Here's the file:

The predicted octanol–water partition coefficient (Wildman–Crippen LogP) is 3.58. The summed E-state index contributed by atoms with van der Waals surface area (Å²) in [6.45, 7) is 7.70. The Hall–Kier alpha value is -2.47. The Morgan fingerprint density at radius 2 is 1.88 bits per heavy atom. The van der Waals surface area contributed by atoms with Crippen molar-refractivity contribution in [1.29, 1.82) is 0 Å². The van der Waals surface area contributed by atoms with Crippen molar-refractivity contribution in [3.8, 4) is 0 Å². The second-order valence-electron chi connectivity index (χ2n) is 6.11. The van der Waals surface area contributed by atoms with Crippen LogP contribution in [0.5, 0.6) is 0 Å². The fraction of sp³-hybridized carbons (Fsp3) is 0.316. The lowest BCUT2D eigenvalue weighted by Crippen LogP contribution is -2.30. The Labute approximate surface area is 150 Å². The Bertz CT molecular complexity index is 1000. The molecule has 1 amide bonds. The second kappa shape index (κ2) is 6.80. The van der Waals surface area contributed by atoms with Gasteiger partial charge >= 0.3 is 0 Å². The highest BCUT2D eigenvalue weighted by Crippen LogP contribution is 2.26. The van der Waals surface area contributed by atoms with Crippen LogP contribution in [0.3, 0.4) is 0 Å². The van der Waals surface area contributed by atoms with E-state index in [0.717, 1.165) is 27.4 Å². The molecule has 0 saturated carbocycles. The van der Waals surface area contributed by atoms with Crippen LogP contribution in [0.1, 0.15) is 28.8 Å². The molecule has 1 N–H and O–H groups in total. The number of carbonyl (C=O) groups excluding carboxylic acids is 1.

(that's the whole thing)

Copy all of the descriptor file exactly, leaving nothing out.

The predicted octanol–water partition coefficient (Wildman–Crippen LogP) is 3.58. The summed E-state index contributed by atoms with van der Waals surface area (Å²) in [6.45, 7) is 7.70. The Hall–Kier alpha value is -2.47. The Morgan fingerprint density at radius 2 is 1.88 bits per heavy atom. The van der Waals surface area contributed by atoms with Crippen molar-refractivity contribution in [1.29, 1.82) is 0 Å². The van der Waals surface area contributed by atoms with Crippen molar-refractivity contribution in [3.8, 4) is 0 Å². The second-order valence-electron chi connectivity index (χ2n) is 6.11. The van der Waals surface area contributed by atoms with Crippen LogP contribution in [0.5, 0.6) is 0 Å². The fraction of sp³-hybridized carbons (Fsp3) is 0.316. The lowest BCUT2D eigenvalue weighted by Crippen LogP contribution is -2.30. The Labute approximate surface area is 150 Å². The Bertz CT molecular complexity index is 1000. The molecule has 1 amide bonds. The second kappa shape index (κ2) is 6.80. The van der Waals surface area contributed by atoms with Gasteiger partial charge >= 0.3 is 0 Å². The highest BCUT2D eigenvalue weighted by Crippen LogP contribution is 2.26. The van der Waals surface area contributed by atoms with Crippen LogP contribution in [0.3, 0.4) is 0 Å². The van der Waals surface area contributed by atoms with E-state index in [0.717, 1.165) is 27.4 Å². The molecule has 0 saturated carbocycles. The van der Waals surface area contributed by atoms with Crippen LogP contribution in [0.1, 0.15) is 28.8 Å². The molecule has 1 N–H and O–H groups in total. The number of carbonyl (C=O) groups excluding carboxylic acids is 1.